See all reviews of Eclipse (8)

In a world where regular sunlight can burn you to a crisp in a millisecond, humanity is forced to live underground and try to make a life for themselves in the darkness. Ex-fireman David Baxter is one of the survivors. After facing a killer that was immune to the sun’s deadly rays, he’s taken a job working for the new government, secretly trying to find out what they knew about the man and what else they aren’t telling the population. When just walking outside is a matter of life and death, how can he hope to survive if he goes against the leaders of the only sanctuary from the violence of the daylight? Eclipse #7 follows Baxter down that path. Is it good?

Eclipse #7
Writer: Zack Kaplan
Artist: Giovanni Timpano
Publisher: Image Comics


Last issue we saw the narrative split, with half of the story focusing on Baxter and the other on Cielo, the mayor’s daughter and target of the sunlight-immune killer from the first arc. Baxter, in his new full-time role with the city’s police department, was sent to investigate another sunlight-immune person that was reportedly being kept in West Point. Unfortunately for Baxter, the former mayor of New York who was cast out, is leading a new heavily armed faction that has the immune man. Negotiations with the militia involved Bax getting his teeth knocked out and the situation went from bad to worse as the wall exploded and sunlight poured in, killing everyone in its path.

Cielo, on the other hand, can’t get over the fact she was targeted by the killer and thinks it may be because of her father, the current mayor, and something he had done to the man in the past. After not getting any clear answers, she heads to a meeting with the “Conductor,” the leader of the black market activities in the underground, who she thinks might give her the information she wants. After the meeting is busted up by the city’s police force, and realizing they used her as bait to track down the Conductor, she went on the run and ends up being swept away in a drainage canal that would have dropped her to her death if the sunlight didn’t kill her first.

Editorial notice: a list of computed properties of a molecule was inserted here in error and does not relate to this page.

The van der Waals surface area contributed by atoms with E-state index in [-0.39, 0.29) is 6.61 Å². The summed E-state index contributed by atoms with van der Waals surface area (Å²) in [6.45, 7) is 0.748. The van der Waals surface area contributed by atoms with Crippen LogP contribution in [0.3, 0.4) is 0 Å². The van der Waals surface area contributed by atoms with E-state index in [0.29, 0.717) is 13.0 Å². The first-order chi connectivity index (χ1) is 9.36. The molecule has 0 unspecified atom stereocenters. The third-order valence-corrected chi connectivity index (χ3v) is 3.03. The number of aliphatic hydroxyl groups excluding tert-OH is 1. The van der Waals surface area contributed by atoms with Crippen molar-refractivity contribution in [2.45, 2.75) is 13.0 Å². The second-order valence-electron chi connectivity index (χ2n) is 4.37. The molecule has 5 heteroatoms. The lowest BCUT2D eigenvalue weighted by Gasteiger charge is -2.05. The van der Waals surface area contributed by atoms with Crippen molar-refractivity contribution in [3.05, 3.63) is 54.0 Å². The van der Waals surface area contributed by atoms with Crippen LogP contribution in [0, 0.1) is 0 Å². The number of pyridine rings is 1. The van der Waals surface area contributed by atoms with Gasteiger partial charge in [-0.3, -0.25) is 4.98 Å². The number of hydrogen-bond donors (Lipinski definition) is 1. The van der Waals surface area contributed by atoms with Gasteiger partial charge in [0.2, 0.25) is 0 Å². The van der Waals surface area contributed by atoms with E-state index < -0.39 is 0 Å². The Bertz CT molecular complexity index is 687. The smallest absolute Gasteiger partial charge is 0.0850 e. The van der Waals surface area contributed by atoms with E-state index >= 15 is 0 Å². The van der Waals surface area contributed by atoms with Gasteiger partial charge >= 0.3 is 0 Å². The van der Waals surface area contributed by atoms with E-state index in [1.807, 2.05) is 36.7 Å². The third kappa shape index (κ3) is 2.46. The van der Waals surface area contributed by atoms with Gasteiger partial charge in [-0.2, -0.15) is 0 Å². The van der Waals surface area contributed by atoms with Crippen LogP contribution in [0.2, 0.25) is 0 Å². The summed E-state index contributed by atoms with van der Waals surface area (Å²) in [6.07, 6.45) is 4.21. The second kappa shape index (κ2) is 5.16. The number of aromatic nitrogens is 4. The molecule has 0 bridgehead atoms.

This issue picks up where it left off, of both cliffhangers. Bax finds himself luckily surviving the sunlight massacre, and finds the immune man amongst all the chaos. He’s forced to make a decision about whether he should turn the man over to the city or join up with Holden’s mercenary army, with either choice alienating him from one of the factions. Cielo delves deeper into the mystery surrounding the immune, as one of the Conductor’s “underground” members finds her and tells her if she wants to know the truth and go any further, her safety and the world as she knows it will come to an end.

As I said last issue, writer Zack Kaplan and the rest of the creative team are at the top of their game right now. This issue was full of action, but still managed to progress the story even while both characters were on the run. There’s a great balance between the narratives with Bax’s progressing the overall landscape of the story, while Cielo’s dives into the slowly unfolding backstory. It keeps the writing tight and the tension up, as Bax’s story doesn’t have to pause unnaturally during the action while someone gives lengthy explanations about the past. As different as the two angles are, they both arrive in a similar place with the two characters having to make life changing decisions if they want to continue on the path for the truth.

Artist Giovanni Timpano gets to spend a little more time in the dark this month, as there aren’t as many of the large scale panels depicting the barren landscape which have come to be the calling card of the series. The art is still impressive, nonetheless, in particular a scene underground where the Conductor is holding a conversation, and the use of darkened, shadowy illustrations fit with the mood of what is being discussed. It gives some insight into her character without spelling it out.

Flavio Dispense colors the scene in gray, black and red, adding to the intrigue and doubling down on the tone and character of the people having the conversation. As always, he does a great job illuminating the interior shots, with sunlight playing innocently on walls and through cracks in ruined buildings, beguiling its deadly nature.

Is It Good?

Although I have loved the series thus far, I’ve had the sneaking suspicion that with the introduction of Holden’s rival militia, that the story was veering towards a Walking Dead-type standoff between two factions in an apocalyptic setting. I was happily surprised to see the story isn’t going to be as predictable as I thought, with circumstances in the issue possibly paving the way for Baxter to become even more isolated in the barren world. Cielo, too, is headed towards some new ground, though her predicament looks to be filled with more intrigue, where we are beginning to see there aren’t many people she can trust as she steps out of the “sidekick” position and takes the lead in her own story. The issue was full of great balance and is making the world more interesting with every outing. As, long as the quality of the book stays at this level, Eclipse is a book you don’t want to miss each month.

Eclipse #7
Is it Good?
With a fast pace and character defining decisions, the seventh issue of Eclipse doesn't just keep to the high standard of the series, but nudges the bar slightly upwards.
Two narratives that complement each other and lets the plot unfold in a more organic way
Pacing is terrific, bouncing back and forth between running for your life and unraveling a conspiracy
There wasn't a set piece “sun kill” in this one, but that's not really why you read the book, is it?
9
Great